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UAE’s ‘Hope’ probe sends home first image of Mars

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15 Feb 2021 12:02:57 GMT9
15 Feb 2021 12:02:57 GMT9
  • The picture captured the largest volcano in the solar system
  • The mission is designed to reveal the secrets of Martian weather

The UAE’s “Hope” probe sent back its first image of Mars, the national space agency said Sunday, days after the spacecraft successfully entered the Red Planet’s orbit.

The picture “captured the largest volcano in the solar system, Olympus Mons, emerging into the early morning sunlight,” it said in a statement.

The image was taken from an altitude of 24,700 kilometers (15,300 miles) above the Martian surface on Wednesday, a day after the probe entered Mars’ orbit, it said in a statement.

Sheikh Mohammed bin Rashid, UAE prime minister and Dubai’s ruler, shared the colored image on Twitter.

“The first picture of Mars captured by the first-ever Arab probe in history,” he wrote.

Hope became the first of three spacecraft to arrive at the Red Planet this month after China and the US also launched missions in July, taking advantage of a period when the Earth and Mars are nearest.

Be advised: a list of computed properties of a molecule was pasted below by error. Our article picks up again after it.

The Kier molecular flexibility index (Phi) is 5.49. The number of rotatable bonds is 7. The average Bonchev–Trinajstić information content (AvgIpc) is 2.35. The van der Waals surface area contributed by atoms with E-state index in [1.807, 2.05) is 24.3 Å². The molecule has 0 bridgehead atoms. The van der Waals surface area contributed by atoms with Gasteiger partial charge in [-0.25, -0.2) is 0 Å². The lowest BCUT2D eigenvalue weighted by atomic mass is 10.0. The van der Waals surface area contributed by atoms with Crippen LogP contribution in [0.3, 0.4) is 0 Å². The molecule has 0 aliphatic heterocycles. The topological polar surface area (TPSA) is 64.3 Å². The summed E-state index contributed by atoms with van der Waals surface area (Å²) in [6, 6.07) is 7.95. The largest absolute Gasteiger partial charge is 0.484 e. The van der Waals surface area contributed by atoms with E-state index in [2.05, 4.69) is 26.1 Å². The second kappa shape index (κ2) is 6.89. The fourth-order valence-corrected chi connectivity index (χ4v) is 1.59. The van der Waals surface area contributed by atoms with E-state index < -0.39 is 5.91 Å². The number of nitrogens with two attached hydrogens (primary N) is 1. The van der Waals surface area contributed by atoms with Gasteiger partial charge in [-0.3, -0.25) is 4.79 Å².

This entry was the very first arrival of a probe from the Middle East to Mars, that was carried on the Japan-made Mitsubishi H2A rocket launched from Tanegashima Space Center in Kagoshima Prefecture in July last year.

Throughout, Japan has played an important role in ensuring the mission’s success and the spacecraft is Japan’s flagship launch vehicle and is one of the most reliable launch vehicles in the world.

The Emirates Mars Mission, which has cost around $200 million, launched the Hope Probe from a Japanese space centre.

The mission is designed to reveal the secrets of Martian weather, but the UAE also wants it to serve as an inspiration for the region’s youth.

The UAE’s venture is also timed to mark the 50th anniversary of the unification of the nation’s seven emirates.

“Hope” will orbit the Red Planet for at least one Martian year, or 687 days, using three scientific instruments to monitor the Martian atmosphere.

It is expected to begin transmitting more information back to Earth in September 2021, with the data available for scientists around the world to study.


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